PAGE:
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Indexed Annuities Vs. Mutual Funds

Indexed Annuities Vs. Mutual Funds

The indexed annuities vs. mutual funds comparison presented in this article is aimed at clearing out the prime differences between the two investment options. Read to know how indexed annuities differ from mutual funds as investment vehicles.
Omkar Phatak
For a secure future, it's essential that you make sound investments right now. There are multiple investment options to choose from, varying in the degree of risk involved and returns promised. Two of the popular investment options that you might want to consider are indexed annuities and mutual funds. The performance of both these investment options is dependent on the performance of market listed securities, but the similarities end there. In this WealthHow article, through an indexed annuities vs. mutual funds comparison, the differences in the working of both investment vehicles is clarified for beginner investors.

What are Indexed Annuities?

Annuities are insurance products that provide the insured with a lifelong source of regular income. There are various types of annuities, which primarily include fixed, variable and indexed annuities. All of these annuity contracts can be bought through a one time lump sum payment or a payment divided over installments. After you have bought an annuity, there is a lock in period, when the investment is allowed to grow and after a specified date, the company starts making periodic payments.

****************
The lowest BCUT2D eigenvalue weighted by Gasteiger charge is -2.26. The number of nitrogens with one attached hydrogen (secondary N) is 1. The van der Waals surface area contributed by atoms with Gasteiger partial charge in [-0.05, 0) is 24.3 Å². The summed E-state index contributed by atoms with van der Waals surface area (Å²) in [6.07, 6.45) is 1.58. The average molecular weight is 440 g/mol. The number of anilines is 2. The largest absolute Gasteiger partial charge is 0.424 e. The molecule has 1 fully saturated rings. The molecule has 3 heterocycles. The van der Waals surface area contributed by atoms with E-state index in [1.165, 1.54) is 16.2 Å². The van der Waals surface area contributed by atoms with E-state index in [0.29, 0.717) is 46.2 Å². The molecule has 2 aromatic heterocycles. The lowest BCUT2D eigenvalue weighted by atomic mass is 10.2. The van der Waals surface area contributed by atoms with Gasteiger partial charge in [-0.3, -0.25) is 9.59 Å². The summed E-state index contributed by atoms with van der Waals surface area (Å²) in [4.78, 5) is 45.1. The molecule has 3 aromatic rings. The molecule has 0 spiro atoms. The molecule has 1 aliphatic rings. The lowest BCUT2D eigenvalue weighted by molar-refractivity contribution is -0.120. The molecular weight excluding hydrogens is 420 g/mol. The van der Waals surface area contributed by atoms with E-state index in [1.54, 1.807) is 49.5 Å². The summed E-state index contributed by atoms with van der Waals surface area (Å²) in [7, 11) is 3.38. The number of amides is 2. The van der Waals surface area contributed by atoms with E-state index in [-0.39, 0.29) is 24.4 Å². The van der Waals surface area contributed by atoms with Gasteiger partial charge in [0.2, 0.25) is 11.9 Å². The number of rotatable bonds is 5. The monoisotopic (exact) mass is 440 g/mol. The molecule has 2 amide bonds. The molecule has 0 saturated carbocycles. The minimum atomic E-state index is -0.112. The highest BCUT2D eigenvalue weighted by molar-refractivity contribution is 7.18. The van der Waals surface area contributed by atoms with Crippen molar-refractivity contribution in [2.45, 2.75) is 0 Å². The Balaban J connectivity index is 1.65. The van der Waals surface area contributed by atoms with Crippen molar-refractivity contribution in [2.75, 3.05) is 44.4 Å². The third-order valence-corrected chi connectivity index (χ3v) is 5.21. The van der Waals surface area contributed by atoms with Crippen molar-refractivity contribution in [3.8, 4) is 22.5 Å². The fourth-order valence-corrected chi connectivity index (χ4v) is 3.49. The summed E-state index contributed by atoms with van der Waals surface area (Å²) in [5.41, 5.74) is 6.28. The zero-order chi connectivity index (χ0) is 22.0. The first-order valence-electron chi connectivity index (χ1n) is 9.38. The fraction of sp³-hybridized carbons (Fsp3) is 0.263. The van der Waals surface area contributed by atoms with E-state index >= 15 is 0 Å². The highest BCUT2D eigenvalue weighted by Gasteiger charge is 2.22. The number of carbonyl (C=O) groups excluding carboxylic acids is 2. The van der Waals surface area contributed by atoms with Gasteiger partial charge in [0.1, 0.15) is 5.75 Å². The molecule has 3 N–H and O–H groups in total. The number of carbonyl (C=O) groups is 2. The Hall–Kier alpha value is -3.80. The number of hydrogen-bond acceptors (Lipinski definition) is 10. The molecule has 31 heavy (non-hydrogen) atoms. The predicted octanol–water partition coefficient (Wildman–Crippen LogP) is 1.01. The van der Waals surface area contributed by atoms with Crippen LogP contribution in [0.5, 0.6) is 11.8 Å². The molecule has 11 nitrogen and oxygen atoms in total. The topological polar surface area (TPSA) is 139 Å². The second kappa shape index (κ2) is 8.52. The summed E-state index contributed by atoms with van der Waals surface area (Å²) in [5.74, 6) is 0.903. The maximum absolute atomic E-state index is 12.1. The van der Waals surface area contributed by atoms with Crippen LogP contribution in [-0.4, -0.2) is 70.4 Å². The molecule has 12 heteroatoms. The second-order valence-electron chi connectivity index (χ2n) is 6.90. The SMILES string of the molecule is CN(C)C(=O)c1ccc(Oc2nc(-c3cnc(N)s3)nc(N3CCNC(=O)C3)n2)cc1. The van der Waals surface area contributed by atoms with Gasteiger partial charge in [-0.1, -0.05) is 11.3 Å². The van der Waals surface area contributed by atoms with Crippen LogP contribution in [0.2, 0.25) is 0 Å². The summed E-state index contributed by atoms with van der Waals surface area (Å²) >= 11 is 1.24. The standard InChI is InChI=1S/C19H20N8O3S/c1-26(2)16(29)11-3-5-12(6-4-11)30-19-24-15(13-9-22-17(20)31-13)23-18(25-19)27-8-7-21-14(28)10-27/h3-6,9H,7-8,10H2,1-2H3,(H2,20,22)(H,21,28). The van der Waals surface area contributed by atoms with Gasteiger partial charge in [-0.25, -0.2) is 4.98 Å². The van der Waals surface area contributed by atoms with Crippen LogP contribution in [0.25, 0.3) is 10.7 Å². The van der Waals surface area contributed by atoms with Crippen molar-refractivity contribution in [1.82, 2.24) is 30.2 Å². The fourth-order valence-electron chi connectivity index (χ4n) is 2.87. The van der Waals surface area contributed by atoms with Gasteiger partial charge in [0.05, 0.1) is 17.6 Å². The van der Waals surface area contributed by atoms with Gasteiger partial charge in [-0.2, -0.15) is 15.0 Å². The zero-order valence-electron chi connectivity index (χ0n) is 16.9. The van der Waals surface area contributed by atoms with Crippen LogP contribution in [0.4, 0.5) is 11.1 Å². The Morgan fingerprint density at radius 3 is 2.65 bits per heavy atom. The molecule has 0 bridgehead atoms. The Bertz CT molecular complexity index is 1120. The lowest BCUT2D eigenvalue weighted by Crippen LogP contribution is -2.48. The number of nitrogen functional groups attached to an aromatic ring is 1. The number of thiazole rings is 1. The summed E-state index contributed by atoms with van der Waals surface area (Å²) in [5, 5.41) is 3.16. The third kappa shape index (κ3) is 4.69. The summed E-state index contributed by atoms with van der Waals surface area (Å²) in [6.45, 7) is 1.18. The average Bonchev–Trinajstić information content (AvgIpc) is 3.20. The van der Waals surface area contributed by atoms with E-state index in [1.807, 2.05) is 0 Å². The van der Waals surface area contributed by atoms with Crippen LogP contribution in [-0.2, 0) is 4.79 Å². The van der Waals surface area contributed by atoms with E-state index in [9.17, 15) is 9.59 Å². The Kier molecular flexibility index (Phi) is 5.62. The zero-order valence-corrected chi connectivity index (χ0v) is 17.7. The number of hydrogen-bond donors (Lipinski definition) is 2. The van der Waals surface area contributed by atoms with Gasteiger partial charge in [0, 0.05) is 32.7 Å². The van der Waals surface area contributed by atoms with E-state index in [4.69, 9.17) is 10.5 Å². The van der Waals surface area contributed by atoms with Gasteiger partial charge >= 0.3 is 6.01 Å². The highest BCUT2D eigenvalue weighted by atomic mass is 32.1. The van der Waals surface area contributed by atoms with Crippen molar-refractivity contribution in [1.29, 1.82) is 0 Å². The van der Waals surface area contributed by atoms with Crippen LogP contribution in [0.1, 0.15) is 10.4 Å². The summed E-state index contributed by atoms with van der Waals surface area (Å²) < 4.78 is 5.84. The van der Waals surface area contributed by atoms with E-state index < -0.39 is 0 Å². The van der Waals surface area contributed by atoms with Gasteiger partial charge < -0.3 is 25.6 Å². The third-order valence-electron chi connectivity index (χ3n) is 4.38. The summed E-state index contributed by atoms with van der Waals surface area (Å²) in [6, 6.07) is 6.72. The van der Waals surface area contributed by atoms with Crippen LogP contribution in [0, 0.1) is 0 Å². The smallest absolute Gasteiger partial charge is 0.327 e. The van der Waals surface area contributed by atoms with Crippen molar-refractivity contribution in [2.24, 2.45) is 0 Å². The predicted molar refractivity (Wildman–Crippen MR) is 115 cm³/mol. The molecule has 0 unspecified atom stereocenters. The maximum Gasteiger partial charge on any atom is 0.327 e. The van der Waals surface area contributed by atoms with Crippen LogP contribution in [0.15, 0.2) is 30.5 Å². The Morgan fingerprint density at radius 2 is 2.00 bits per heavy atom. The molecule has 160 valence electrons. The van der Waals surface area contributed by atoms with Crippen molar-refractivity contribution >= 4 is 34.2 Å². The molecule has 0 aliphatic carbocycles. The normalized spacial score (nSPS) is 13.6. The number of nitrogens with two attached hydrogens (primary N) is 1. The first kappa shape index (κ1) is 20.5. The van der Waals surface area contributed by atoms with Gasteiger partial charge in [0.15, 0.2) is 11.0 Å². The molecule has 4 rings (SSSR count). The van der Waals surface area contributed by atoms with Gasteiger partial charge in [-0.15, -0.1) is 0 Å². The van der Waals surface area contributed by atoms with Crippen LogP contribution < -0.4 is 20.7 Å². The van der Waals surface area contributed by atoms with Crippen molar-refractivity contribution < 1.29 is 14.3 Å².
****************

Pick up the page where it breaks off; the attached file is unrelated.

All annuity investments are tax deferred until you start withdrawing money and there is no limit on how much you invest in them. An indexed annuity has its rate of return tied to a stock market index like the S&P 500. While a minimum interest rate of return is guaranteed, how much more you may earn is directly dependent on the performance of the stock market index.

Returns are limited by the maximum cap imposed on the interest rate of return and management fees paid to the insurance company. The best thing about an indexed annuity is that it's protected by the 'State Guarantee Fund', which ensures safety of principal. Annuities come with death benefit, which lets your dependents inherit the returns in case of untimely demise of the annuitant.

What are Mutual Funds?

A mutual fund uses the combined pool of investor money to buy market securities like stocks and bonds, besides investing in money market instruments like certificates of deposit. Investors receive dividends and profits made by the mutual funds, based on the performance of the securities that the fund invests in.

These funds are professionally managed by experienced stock market brokers and they provide a diversified investment portfolio. The money invested in mutual funds is taxable and capital gains taxes along with the fees paid to fund managers and brokers eat into the profit. You can liquidate your mutual fund shares at any time by selling them through brokers. Most mutual funds offer no guarantee of minimum return.

Differences Between Indexed Annuities and Mutual Funds

The prime difference between the two investment vehicles lies in the fact that annuities provide a guaranteed source of lifelong income, while mutual funds don't. While your principal is guaranteed in case of an annuity, it isn't guaranteed in case of a mutual fund. Also, money invested in annuities grows tax free until withdrawal, but money invested in mutual funds doesn't.

While mutual fund returns are dependent on the performance of a diversified portfolio of investments, the fate of an indexed annuity is decided by the performance of a stock index. The most important difference between the two investment vehicles is that annuities are insurance products, while mutual funds aren't!

By now, you must have realized that both indexed annuities and mutual funds are poles apart as investment options and differ substantially in terms of risk involved. Annuities are safer investment options with limited but guaranteed returns, while mutual funds are investments with a higher return potential but with no guarantee and high risk.